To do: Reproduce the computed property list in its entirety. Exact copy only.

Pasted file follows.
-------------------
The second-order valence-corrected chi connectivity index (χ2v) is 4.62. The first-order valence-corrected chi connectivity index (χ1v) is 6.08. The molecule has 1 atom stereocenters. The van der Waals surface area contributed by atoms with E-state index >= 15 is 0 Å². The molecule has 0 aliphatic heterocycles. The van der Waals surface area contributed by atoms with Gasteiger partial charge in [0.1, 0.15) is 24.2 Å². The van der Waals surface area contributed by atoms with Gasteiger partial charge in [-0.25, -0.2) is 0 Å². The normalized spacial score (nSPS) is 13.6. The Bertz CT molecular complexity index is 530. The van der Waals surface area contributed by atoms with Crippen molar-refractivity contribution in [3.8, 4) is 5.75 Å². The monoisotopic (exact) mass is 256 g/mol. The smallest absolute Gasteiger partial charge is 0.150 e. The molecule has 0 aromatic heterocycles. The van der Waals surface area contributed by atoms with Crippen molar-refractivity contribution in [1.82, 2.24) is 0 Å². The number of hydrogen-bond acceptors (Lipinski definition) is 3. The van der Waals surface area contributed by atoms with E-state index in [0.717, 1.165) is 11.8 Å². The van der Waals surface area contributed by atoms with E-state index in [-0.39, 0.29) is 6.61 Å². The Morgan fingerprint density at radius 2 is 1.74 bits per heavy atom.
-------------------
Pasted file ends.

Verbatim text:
The second-order valence-corrected chi connectivity index (χ2v) is 4.62. The first-order valence-corrected chi connectivity index (χ1v) is 6.08. The molecule has 1 atom stereocenters. The van der Waals surface area contributed by atoms with E-state index >= 15 is 0 Å². The molecule has 0 aliphatic heterocycles. The van der Waals surface area contributed by atoms with Gasteiger partial charge in [0.1, 0.15) is 24.2 Å². The van der Waals surface area contributed by atoms with Gasteiger partial charge in [-0.25, -0.2) is 0 Å². The normalized spacial score (nSPS) is 13.6. The Bertz CT molecular complexity index is 530. The van der Waals surface area contributed by atoms with Crippen molar-refractivity contribution in [3.8, 4) is 5.75 Å². The monoisotopic (exact) mass is 256 g/mol. The smallest absolute Gasteiger partial charge is 0.150 e. The molecule has 0 aromatic heterocycles. The van der Waals surface area contributed by atoms with Crippen molar-refractivity contribution in [1.82, 2.24) is 0 Å². The number of hydrogen-bond acceptors (Lipinski definition) is 3. The van der Waals surface area contributed by atoms with E-state index in [0.717, 1.165) is 11.8 Å². The van der Waals surface area contributed by atoms with E-state index in [-0.39, 0.29) is 6.61 Å². The Morgan fingerprint density at radius 2 is 1.74 bits per heavy atom.